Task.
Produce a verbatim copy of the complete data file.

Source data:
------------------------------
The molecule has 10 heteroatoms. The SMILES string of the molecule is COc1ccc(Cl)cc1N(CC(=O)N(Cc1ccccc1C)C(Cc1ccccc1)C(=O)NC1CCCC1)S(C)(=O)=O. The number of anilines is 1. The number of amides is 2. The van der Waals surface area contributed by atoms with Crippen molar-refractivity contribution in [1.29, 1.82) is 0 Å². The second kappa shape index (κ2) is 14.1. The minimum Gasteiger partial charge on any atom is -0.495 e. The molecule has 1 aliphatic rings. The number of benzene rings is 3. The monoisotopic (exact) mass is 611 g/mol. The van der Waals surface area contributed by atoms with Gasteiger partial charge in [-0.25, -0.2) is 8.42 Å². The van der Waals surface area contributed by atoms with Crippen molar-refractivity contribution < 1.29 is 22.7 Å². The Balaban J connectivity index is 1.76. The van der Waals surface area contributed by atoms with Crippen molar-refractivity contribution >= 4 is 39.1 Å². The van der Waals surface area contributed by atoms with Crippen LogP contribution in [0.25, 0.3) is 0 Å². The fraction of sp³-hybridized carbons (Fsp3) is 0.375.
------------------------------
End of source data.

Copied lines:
The molecule has 10 heteroatoms. The SMILES string of the molecule is COc1ccc(Cl)cc1N(CC(=O)N(Cc1ccccc1C)C(Cc1ccccc1)C(=O)NC1CCCC1)S(C)(=O)=O. The number of anilines is 1. The number of amides is 2. The van der Waals surface area contributed by atoms with Crippen molar-refractivity contribution in [1.29, 1.82) is 0 Å². The second kappa shape index (κ2) is 14.1. The minimum Gasteiger partial charge on any atom is -0.495 e. The molecule has 1 aliphatic rings. The number of benzene rings is 3. The monoisotopic (exact) mass is 611 g/mol. The van der Waals surface area contributed by atoms with Gasteiger partial charge in [-0.25, -0.2) is 8.42 Å². The van der Waals surface area contributed by atoms with Crippen molar-refractivity contribution < 1.29 is 22.7 Å². The Balaban J connectivity index is 1.76. The van der Waals surface area contributed by atoms with Crippen molar-refractivity contribution >= 4 is 39.1 Å². The van der Waals surface area contributed by atoms with Crippen LogP contribution in [0.25, 0.3) is 0 Å². The fraction of sp³-hybridized carbons (Fsp3) is 0.375.